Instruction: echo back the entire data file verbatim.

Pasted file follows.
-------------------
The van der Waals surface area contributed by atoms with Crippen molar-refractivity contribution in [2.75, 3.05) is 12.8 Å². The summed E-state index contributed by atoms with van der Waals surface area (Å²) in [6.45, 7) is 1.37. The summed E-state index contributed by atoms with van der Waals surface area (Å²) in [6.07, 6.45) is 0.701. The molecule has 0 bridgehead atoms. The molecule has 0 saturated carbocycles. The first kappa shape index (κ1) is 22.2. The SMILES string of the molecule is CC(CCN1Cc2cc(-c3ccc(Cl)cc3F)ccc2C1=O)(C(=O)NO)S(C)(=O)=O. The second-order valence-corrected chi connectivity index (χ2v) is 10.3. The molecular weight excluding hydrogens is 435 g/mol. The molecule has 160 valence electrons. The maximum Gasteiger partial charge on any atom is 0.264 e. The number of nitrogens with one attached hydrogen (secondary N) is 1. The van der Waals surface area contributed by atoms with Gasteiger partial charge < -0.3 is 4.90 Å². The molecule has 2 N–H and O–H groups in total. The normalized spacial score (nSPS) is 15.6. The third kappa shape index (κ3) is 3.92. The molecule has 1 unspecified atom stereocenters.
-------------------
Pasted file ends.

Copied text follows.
The van der Waals surface area contributed by atoms with Crippen molar-refractivity contribution in [2.75, 3.05) is 12.8 Å². The summed E-state index contributed by atoms with van der Waals surface area (Å²) in [6.45, 7) is 1.37. The summed E-state index contributed by atoms with van der Waals surface area (Å²) in [6.07, 6.45) is 0.701. The molecule has 0 bridgehead atoms. The molecule has 0 saturated carbocycles. The first kappa shape index (κ1) is 22.2. The SMILES string of the molecule is CC(CCN1Cc2cc(-c3ccc(Cl)cc3F)ccc2C1=O)(C(=O)NO)S(C)(=O)=O. The second-order valence-corrected chi connectivity index (χ2v) is 10.3. The molecular weight excluding hydrogens is 435 g/mol. The molecule has 160 valence electrons. The maximum Gasteiger partial charge on any atom is 0.264 e. The number of nitrogens with one attached hydrogen (secondary N) is 1. The van der Waals surface area contributed by atoms with Gasteiger partial charge < -0.3 is 4.90 Å². The molecule has 2 N–H and O–H groups in total. The normalized spacial score (nSPS) is 15.6. The third kappa shape index (κ3) is 3.92. The molecule has 1 unspecified atom stereocenters.